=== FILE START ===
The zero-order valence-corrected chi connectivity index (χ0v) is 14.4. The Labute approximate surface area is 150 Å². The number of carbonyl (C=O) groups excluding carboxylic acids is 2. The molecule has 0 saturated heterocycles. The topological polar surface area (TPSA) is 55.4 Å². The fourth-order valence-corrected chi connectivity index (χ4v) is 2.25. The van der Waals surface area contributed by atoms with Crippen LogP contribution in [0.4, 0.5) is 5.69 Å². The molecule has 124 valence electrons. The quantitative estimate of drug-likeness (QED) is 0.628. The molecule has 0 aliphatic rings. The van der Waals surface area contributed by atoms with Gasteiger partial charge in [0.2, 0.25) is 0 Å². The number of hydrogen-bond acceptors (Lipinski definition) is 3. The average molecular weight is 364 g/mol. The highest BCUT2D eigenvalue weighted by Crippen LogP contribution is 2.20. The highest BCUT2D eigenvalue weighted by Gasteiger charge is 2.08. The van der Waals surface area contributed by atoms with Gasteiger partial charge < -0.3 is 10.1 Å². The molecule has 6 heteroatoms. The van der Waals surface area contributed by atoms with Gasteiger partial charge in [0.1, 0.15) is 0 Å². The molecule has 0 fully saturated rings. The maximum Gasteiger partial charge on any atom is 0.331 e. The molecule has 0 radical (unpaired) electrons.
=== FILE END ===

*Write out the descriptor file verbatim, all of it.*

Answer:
The zero-order valence-corrected chi connectivity index (χ0v) is 14.4. The Labute approximate surface area is 150 Å². The number of carbonyl (C=O) groups excluding carboxylic acids is 2. The molecule has 0 saturated heterocycles. The topological polar surface area (TPSA) is 55.4 Å². The fourth-order valence-corrected chi connectivity index (χ4v) is 2.25. The van der Waals surface area contributed by atoms with Crippen LogP contribution in [0.4, 0.5) is 5.69 Å². The molecule has 124 valence electrons. The quantitative estimate of drug-likeness (QED) is 0.628. The molecule has 0 aliphatic rings. The van der Waals surface area contributed by atoms with Gasteiger partial charge in [0.2, 0.25) is 0 Å². The number of hydrogen-bond acceptors (Lipinski definition) is 3. The average molecular weight is 364 g/mol. The highest BCUT2D eigenvalue weighted by Crippen LogP contribution is 2.20. The highest BCUT2D eigenvalue weighted by Gasteiger charge is 2.08. The van der Waals surface area contributed by atoms with Gasteiger partial charge < -0.3 is 10.1 Å². The molecule has 6 heteroatoms. The van der Waals surface area contributed by atoms with Gasteiger partial charge in [0.1, 0.15) is 0 Å². The molecule has 0 fully saturated rings. The maximum Gasteiger partial charge on any atom is 0.331 e. The molecule has 0 radical (unpaired) electrons.